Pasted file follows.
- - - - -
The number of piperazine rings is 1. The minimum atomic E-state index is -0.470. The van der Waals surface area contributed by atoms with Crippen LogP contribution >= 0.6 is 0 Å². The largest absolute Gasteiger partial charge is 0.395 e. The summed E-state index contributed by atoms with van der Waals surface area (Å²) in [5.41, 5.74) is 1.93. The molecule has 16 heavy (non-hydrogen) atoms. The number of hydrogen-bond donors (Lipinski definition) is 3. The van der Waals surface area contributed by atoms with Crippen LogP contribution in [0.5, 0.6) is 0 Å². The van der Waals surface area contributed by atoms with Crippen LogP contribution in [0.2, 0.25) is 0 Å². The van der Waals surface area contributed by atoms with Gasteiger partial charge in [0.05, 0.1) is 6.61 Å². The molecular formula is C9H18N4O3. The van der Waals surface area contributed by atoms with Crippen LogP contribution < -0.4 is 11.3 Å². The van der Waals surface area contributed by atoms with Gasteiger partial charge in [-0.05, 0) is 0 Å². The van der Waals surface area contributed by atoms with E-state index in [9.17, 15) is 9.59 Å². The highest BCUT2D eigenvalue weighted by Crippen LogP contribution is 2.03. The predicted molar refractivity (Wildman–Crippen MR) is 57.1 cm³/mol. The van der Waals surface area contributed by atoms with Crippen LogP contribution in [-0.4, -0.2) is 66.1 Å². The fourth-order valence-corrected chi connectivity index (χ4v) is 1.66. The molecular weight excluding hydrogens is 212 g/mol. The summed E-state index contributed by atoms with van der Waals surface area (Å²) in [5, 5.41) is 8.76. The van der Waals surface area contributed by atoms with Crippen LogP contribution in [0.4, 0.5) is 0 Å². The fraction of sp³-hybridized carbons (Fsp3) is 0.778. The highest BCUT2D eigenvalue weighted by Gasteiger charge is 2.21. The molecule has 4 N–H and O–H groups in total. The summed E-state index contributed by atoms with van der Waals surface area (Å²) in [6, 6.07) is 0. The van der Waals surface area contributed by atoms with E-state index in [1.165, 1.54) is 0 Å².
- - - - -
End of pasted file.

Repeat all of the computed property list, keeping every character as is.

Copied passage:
The number of piperazine rings is 1. The minimum atomic E-state index is -0.470. The van der Waals surface area contributed by atoms with Crippen LogP contribution >= 0.6 is 0 Å². The largest absolute Gasteiger partial charge is 0.395 e. The summed E-state index contributed by atoms with van der Waals surface area (Å²) in [5.41, 5.74) is 1.93. The molecule has 16 heavy (non-hydrogen) atoms. The number of hydrogen-bond donors (Lipinski definition) is 3. The van der Waals surface area contributed by atoms with Crippen LogP contribution in [0.5, 0.6) is 0 Å². The van der Waals surface area contributed by atoms with Crippen LogP contribution in [0.2, 0.25) is 0 Å². The van der Waals surface area contributed by atoms with Gasteiger partial charge in [0.05, 0.1) is 6.61 Å². The molecular formula is C9H18N4O3. The van der Waals surface area contributed by atoms with Crippen LogP contribution < -0.4 is 11.3 Å². The van der Waals surface area contributed by atoms with Gasteiger partial charge in [-0.05, 0) is 0 Å². The van der Waals surface area contributed by atoms with E-state index in [9.17, 15) is 9.59 Å². The highest BCUT2D eigenvalue weighted by Crippen LogP contribution is 2.03. The predicted molar refractivity (Wildman–Crippen MR) is 57.1 cm³/mol. The van der Waals surface area contributed by atoms with Crippen LogP contribution in [-0.4, -0.2) is 66.1 Å². The fourth-order valence-corrected chi connectivity index (χ4v) is 1.66. The molecular weight excluding hydrogens is 212 g/mol. The summed E-state index contributed by atoms with van der Waals surface area (Å²) in [5, 5.41) is 8.76. The van der Waals surface area contributed by atoms with Crippen LogP contribution in [0.4, 0.5) is 0 Å². The fraction of sp³-hybridized carbons (Fsp3) is 0.778. The highest BCUT2D eigenvalue weighted by Gasteiger charge is 2.21. The molecule has 4 N–H and O–H groups in total. The summed E-state index contributed by atoms with van der Waals surface area (Å²) in [6, 6.07) is 0. The van der Waals surface area contributed by atoms with E-state index in [1.165, 1.54) is 0 Å².